2. Reaven, G.M., The insulin resistance syndrome: definition and dietary approaches to treatment. Annu. Rev. Nutr., 2005. 25: p. 391-406.
  3. Gershuni, V.M., S.L. Yan, and V. Medici, Nutritional ketosis for weight management and reversal of metabolic syndrome. Current nutrition reports, 2018. 7(3): p. 97-106.
  4. McGrice, M. and J. Porter, The effect of low carbohydrate diets on fertility hormones and outcomes in overweight and obese women: a systematic review. Nutrients, 2017. 9(3): p. 204.
  5. Mavropoulos, J.C., et al., The effects of a low-carbohydrate, ketogenic diet on the polycystic ovary syndrome: A pilot study. Nutrition & Metabolism, 2005. 2(1): p. 35.
  6. Saslow, L.R., et al., A randomized pilot trial of a moderate carbohydrate diet compared to a very low carbohydrate diet in overweight or obese individuals with type 2 diabetes mellitus or prediabetes. PloS one, 2014. 9(4): p. e91027.
  7. Spritzler, F., A low-carbohydrate, whole-foods approach to managing diabetes and prediabetes. Diabetes Spectrum, 2012. 25(4): p. 238-243.
  8. Huntriss, R., M. Campbell, and C. Bedwell, The interpretation and effect of a low-carbohydrate diet in the management of type 2 diabetes: a systematic review and meta-analysis of randomised controlled trials. European journal of clinical nutrition, 2017: p. 1.
  9. Meng, Y., et al., Efficacy of low carbohydrate diet for type 2 diabetes mellitus management: A systematic review and meta-analysis of randomized controlled trials. diabetes research and clinical practice, 2017. 131: p. 124-131.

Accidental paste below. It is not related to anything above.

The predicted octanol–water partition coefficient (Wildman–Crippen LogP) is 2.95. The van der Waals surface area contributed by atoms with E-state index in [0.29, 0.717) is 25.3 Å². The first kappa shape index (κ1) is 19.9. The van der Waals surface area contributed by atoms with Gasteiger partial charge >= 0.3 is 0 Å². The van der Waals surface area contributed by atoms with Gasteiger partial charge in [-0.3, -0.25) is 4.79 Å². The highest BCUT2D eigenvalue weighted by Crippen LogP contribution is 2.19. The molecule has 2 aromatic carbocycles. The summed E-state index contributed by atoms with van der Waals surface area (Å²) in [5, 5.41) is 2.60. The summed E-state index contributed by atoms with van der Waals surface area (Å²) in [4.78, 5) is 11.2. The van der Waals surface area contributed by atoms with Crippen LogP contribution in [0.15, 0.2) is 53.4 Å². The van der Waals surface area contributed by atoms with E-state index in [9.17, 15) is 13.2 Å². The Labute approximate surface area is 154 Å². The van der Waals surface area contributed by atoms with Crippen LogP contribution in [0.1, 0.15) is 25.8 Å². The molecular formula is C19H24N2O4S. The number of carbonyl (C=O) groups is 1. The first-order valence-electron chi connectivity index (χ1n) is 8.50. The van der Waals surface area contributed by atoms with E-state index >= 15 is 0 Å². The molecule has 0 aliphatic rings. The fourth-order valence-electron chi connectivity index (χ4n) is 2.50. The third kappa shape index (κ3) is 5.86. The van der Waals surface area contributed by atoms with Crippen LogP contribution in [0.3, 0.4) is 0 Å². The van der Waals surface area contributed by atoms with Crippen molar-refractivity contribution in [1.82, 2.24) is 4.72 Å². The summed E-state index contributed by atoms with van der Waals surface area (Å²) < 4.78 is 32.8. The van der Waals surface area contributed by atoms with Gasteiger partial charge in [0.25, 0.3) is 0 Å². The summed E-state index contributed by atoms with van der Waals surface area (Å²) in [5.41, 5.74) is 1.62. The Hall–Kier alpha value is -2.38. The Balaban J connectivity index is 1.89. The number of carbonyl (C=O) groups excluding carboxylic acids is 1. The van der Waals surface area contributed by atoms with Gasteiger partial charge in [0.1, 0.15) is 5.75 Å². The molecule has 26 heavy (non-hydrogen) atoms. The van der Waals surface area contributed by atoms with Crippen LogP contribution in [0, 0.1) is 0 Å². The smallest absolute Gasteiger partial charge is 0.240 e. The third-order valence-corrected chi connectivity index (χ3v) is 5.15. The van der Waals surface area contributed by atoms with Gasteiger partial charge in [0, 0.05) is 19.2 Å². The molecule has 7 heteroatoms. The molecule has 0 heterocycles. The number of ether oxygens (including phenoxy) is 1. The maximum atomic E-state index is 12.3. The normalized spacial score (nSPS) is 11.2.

10. Cucuzzella, M., et al., A clinician’s guide to inpatient low carbohydrate diets for remission of type 2 diabetes: toward a standard of care protocol. Diabetes Management, 2019. 9(1): p. 7-19.
  11. Hallberg, S.J., et al., Effectiveness and safety of a novel care model for the management of type 2 diabetes at 1 year: an open-label, non-randomized, controlled study. Diabetes Therapy, 2018. 9(2): p. 583-612.
  12. Bielohuby, M., et al., Impaired glucose tolerance in rats fed low-carbohydrate, high-fat diets. Am J Physiol Endocrinol Metab, 2013. 305(9): p. E1059-70.
  13. Soeters, M.R. and P.B. Soeters, The evolutionary benefit of insulin resistance. Clinical nutrition, 2012. 31(6): p. 1002-1007.
  14. Tzagournis, M. and T.G. Skillman, Glucose intolerance mechanism after starvation. Metabolism, 1970. 19(2): p. 170-178.
  15. de Oliveira Caminhotto, R. and F.B. Lima, Impaired glucose tolerance in low-carbohydrate diet: maybe only a physiological state. American Journal of Physiology-Endocrinology and Metabolism, 2013. 305(12): p. E1521-E1521.
  16. Westman, E.C., et al., A review of low-carbohydrate ketogenic diets. Current atherosclerosis reports, 2003. 5(6): p. 476-483.
  17. Owen, O., et al., Brain metabolism during fasting. The Journal of clinical investigation, 1967. 46(10): p. 1589-1595.

 

Recommended Posts

Leave a Comment

0